Changing out brake fluid

Cigroller—I have driven and owned my own cars since 1950 and have done my own mechanic work and have never changed the brake fluid and have never had a problem with them, as far as I know. Same thing for power steering. I have never replaced a master cylinder or wheel cylinder either!! I guess God has been with me!!

My vechicle is a 2002 Chrysler Minivan. The manuals caution that if you replace a brake hose or caliper to tow tke van to a Chrysler dealer to have the brakes bled. About 5 years ago I took it to two local shops to see if they could replace the fluid.
Both said they could not because Daimler- Benz wouldn’t release the computer codes necessary to hold the valves in the ABS open so it could be bled.
I understand that the codes have since been released but I have no way of inputting the codes.

My owners manual says nothing about changing the brake fluid, and BTW, it reccomends changing the transmission fluid and filter at 60k IF you use it for a Police car, taxi or towing a trailer. Otherwise, it reccomends changing it at 120K miles. However, one can change it whenever one wants to.

With your Caravan or B-van there is a diaphragm on the reservoir cap that drops down as the fluid level drops (in theory) that isolates the fluid from the atmosphere. Japanese vehicles (and others) have vented caps and require brake fluid replacement every 3 years. On a Dodge you will get new brake fluid when you replace the master cylinder.

Nevada gives a great clue why some cars require frequent brake fluid replacement while other can live out their normal lifespans – factory to crusher – on their original brake fluid.

If your owner’s manual totally ignores brake fluid, so should you.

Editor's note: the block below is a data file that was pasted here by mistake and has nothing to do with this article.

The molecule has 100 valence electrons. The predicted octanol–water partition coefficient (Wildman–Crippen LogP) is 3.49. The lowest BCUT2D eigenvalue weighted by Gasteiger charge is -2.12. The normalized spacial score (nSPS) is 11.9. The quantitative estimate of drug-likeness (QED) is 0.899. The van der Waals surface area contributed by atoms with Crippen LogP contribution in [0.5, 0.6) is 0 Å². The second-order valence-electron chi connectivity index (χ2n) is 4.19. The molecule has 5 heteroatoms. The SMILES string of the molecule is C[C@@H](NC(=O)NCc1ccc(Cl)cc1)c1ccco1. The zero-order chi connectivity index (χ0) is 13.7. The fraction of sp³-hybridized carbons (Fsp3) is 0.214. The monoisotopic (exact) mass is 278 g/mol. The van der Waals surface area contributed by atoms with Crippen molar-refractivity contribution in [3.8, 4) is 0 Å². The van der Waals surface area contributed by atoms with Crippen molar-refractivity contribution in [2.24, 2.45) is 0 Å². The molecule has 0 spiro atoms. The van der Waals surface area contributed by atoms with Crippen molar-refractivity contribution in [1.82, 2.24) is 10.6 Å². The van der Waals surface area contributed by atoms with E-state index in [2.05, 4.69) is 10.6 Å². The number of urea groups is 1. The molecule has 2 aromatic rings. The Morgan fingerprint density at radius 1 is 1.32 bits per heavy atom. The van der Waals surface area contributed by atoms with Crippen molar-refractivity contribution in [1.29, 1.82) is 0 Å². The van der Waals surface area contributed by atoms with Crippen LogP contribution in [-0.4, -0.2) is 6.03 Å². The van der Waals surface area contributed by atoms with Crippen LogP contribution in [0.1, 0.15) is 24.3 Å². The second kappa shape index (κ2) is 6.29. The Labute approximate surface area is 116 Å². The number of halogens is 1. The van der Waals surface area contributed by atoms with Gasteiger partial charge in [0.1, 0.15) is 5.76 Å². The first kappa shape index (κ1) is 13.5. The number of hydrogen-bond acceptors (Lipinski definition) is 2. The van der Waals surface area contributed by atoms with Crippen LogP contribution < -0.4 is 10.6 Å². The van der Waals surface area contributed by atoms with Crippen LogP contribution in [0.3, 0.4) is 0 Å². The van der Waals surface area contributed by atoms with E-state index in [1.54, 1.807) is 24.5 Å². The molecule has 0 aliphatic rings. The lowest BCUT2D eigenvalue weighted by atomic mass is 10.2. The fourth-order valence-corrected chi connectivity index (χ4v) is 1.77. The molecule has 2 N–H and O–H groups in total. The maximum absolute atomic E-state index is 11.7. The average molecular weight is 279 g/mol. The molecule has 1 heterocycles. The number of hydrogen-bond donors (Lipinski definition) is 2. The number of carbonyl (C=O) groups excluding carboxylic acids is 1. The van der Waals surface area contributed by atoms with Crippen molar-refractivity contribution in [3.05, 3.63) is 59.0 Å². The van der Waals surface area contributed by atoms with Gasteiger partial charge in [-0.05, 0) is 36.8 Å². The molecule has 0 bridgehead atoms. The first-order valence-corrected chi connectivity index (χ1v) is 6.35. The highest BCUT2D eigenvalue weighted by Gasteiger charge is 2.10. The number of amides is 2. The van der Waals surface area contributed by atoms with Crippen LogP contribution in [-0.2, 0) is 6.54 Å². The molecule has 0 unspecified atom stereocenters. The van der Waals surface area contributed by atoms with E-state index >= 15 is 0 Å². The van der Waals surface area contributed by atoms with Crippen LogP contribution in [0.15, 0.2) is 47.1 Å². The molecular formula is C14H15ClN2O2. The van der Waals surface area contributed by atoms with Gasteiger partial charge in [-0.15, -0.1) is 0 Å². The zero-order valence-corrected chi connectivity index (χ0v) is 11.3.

Can’t you bypass that problem by having an assistant in the vehicle with the car on and press the brakes. this would transfer the pressure through all brake lines (because it would apply the brakes) and you can intermittently bleed from the bleeder valves.

I changed out the brake fluid on my 02 outback recently and did it with this method.

Do you guys change the air in the tires regularily too?

A well respected local shops told me that without the computer codes to hold the valves in the abs open they had found out that they couldn’t bleed these brakes. One told me they had replaced a caliper and wound up having the van (a2001 Chrysler) towed to the dealer to bleed. I was told they released the codes a year or two later, but that doesn’t help the do-it -yourselfer.

My issue was that I was having a right front and left rear brake drag very intermittently, weeks apart. My brake fluid was very dark and full of black pieces of something that I figured were clogging one of the return ports in the master cylinder. I parked the van downhill and used a turkey baster to remove and replace all the fluid in the master cylinder with fresh and repeater the next 2 Saturdays. No more dragging brakes and it has been about 4 years.

I change the air in my tires pretty regularly, whenever I buy new tires.

I think it’s a good idea to start with fresh new air whenever I buy a new set of tires.

I never change the air in my tires even when I get new tires - its just a waste of money and pollutes the world unnecessarily with old, dirty air. Whenever I get new tires, my shop is under strict instructions to transfer the air from my old tires to the new ones.

It must really cheese you when you get a flat tire, and inadvertently waste all that air.